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I am SO TOTALLY not making this up!!!

I was going to give you a post about all the swell things we’re going to have in 2010, like antigravity boots and Thanksgiving-dinner-in-a-pill. But then we went to the supermarket and Uncle B put this in the cart. I ’bout wee’d myself.

OMFG! Uncle B is eating cheese out of a Wookey hole!

Turns out, Wookey Hole is a touristy tackfest, like Mammoth Cave or Rock City. It’s now owned by the former owner and ringmaster of Britain’s biggest circus, who declares himself delighted to be bringing cheese back to Wookey Hole.

Ahhhhhh…no. Can’t go on with a straight face. Have a good weekend, everybody!


Comment from S. Weasel
Time: January 1, 2010, 6:58 pm

Cheddar is a place in Somerset, by the way. And, technically, only cheeses made in Somerset, Devon, Dorset, and Cornwall can call themselves West Country Farmhouse Cheddar.

Me? I’m a Velveeta gal, myself.

Comment from BuckNutty
Time: January 1, 2010, 9:15 pm

Ugh, does it have any hair in it?

Comment from Uncle Badger
Time: January 1, 2010, 9:18 pm


Comment from Scubafreak
Time: January 1, 2010, 9:59 pm

personally, when I get the hankering for some good solid cheese, I go on a raiding expedition to Whole Foods market (interestingly enough, the same one that Michelle Malkin now uses). They have a GREAT cheese counter.

I just wish I could afford a full wheel of Parmigan, but those things are EXPENSIVE!!!!!

Comment from Enas Yorl
Time: January 1, 2010, 10:50 pm

Cheddar eh? I didn’t think there was much call for cheddar around those parts.

Comment from porknbeasn
Time: January 2, 2010, 1:33 am

*will not yank on the low-hanging fruit*

*Michelle Obama skeers me*

Comment from Nina from GCP
Time: January 2, 2010, 1:48 am

Cheddar…yummmmmm. My favorite cheese, at least when not aged in a wookey hole cave. That just sounds so wrong.

Tillamook…not aged in a cave, but I need to go downstairs and cute me a slice or two. And eat it right in front of y’all, I’m just that rude.

Comment from iamfelix
Time: January 2, 2010, 3:57 am

Thanks to Stoaty & Enas for my first 2 LOLs of 2010. Happy New Year, all! 😀

Comment from dfbaskwill
Time: January 2, 2010, 10:16 am

Is Osama hanging out with cheese in a Wookey Hole cave? Might explain his lack of communication with the developed world. At least he’s eating well.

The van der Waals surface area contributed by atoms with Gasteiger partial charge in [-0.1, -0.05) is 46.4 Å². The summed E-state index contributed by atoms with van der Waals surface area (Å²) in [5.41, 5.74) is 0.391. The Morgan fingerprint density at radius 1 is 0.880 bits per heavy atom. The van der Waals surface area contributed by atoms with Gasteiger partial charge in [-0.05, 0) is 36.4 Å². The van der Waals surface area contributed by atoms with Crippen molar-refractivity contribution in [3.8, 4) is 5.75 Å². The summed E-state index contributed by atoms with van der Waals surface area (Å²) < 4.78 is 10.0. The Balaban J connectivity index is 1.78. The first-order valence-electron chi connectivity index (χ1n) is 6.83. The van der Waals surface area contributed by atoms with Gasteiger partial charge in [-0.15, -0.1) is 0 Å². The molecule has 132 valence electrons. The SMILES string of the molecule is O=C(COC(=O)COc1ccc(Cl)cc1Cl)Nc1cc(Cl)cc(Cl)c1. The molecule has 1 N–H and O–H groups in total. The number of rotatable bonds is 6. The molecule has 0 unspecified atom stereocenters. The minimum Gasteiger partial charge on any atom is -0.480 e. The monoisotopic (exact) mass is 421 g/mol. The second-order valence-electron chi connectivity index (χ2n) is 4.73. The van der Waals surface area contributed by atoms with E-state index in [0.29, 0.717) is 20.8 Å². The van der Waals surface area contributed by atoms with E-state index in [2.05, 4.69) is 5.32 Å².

Comment from weirdsister
Time: January 2, 2010, 12:36 pm

As I have said before, I am tres fond of my frommage, but. Aged in a Wookey hole? Now that’s some strange cheese. o_O

Comment from Christopher Taylor
Time: January 2, 2010, 1:33 pm

All giggling aside, Britain does have the real thing: real cheese made the way its supposed to be, cheddar made in the caves the original was created in.

Comment from David Gillies
Time: January 2, 2010, 2:33 pm

Cave-aged Cheddar. I am drooling. Real Cheddar should be so pungent it makes your gums bleed. Last time I was in the UK, my parents had bought some cave-aged Cheddar that was something stupid like £12.00/lb. God it was good. I have to make do with the laughable travesty that Americans call ‘sharp’ Cheddar (somewhat akin to candlewax, but without the subtle blend of flavours.)

Comment from nbpundit
Time: January 2, 2010, 3:13 pm

Um…okay, cheese from a wookie hole? Whose’ hole we be speaking of? And cheese? Errrrr….
That could possibly put one off on cheese.
I could keep going, but, uh….
Puleese don’t associate the lovely cheddar with you know who!

Comment from Chewbacca
Time: January 2, 2010, 3:36 pm


Comment from Mike C.
Time: January 2, 2010, 4:57 pm

Humpf – no cavers here, obviously.

Wookey Hole is easily the most famous British cave, however tacky commercialism may have made it. Mammoth Cave is run by the Park Service and is about as untacky as a commercialized cave can get. Of course, even on the extended actual spelunking tour, you only see a tiny fraction of it. The Mammoth-Flint Ridge cave system is by far the longest in the world. Over 225 mapped miles, last time I heard.

BTW, I’d kill for a source of really good, crumbly cheddar. On a decent cracker with a glass of good port, it simply cannot be beat.

Comment from S. Weasel
Time: January 2, 2010, 5:08 pm

My big brother was once the secretary of the Tennessee Spelunking Society. When I was a wee slip, he took me into a few “off the map” limestone caves in Middle Tennessee. Brrrrr.

But, you’re right. Never been to Mammoth Cave. Just remember the signs from along the highway. Couldn’t you get married there? Or am I confusing it with another?

I lived in the shadow of Rock City for a few years. Now there is some pharmaceutical-grade tack.

Comment from Dave in Texas
Time: January 2, 2010, 9:07 pm

I went to Mammoth Cave when I was 14.

Do not do the math.

Isn’t J. Sainsbury like a beeg grocery chain there?

Comment from S. Weasel
Time: January 2, 2010, 9:30 pm

A very beeg grocery chain indeed. We were there earlier today, buying eel stomachs or sheep nipples or some shit.

Downmarket from that is Tesco’s, upmarket is Waitrose. And come to think of it, we were in all three today.

Comment from S. Weasel
Time: January 2, 2010, 9:31 pm

Oh, and Carlsbad Caverns blew my tiny mind when I was six or seven.

Comment from Uncle Badger
Time: January 2, 2010, 9:56 pm

For ‘eel stomachs and sheep nipples’ read ‘bread and milk’.

I wouldn’t dream of buying eel stomachs from a supermarket.

Comment from S. Weasel
Time: January 2, 2010, 10:06 pm

Dammit! Did we forget the sheep nipples?

Comment from scubafreak
Time: January 2, 2010, 11:14 pm

Personally, I am more familiar with the Cave of the Winds in Colorado Springs, and with the Blue Hole in Santa Rosa NM. Of course, the blue hole is water filled, but it’s HUGE. Cousteau dived it in the 70’s, and I think he had to quit at about 280 ft. He and his dive crew said that the deep third chamber was getting absolutely enormous. In fact, during the entire dive, he said it just kept getting bigger…..

BTW, made a cheese raid on Whole Foods today. absconded with some nice Parm-regiano, a couple of nice Blues, and some New Zealand cheddar for my dad. VERY tasty, they had some out for sampling.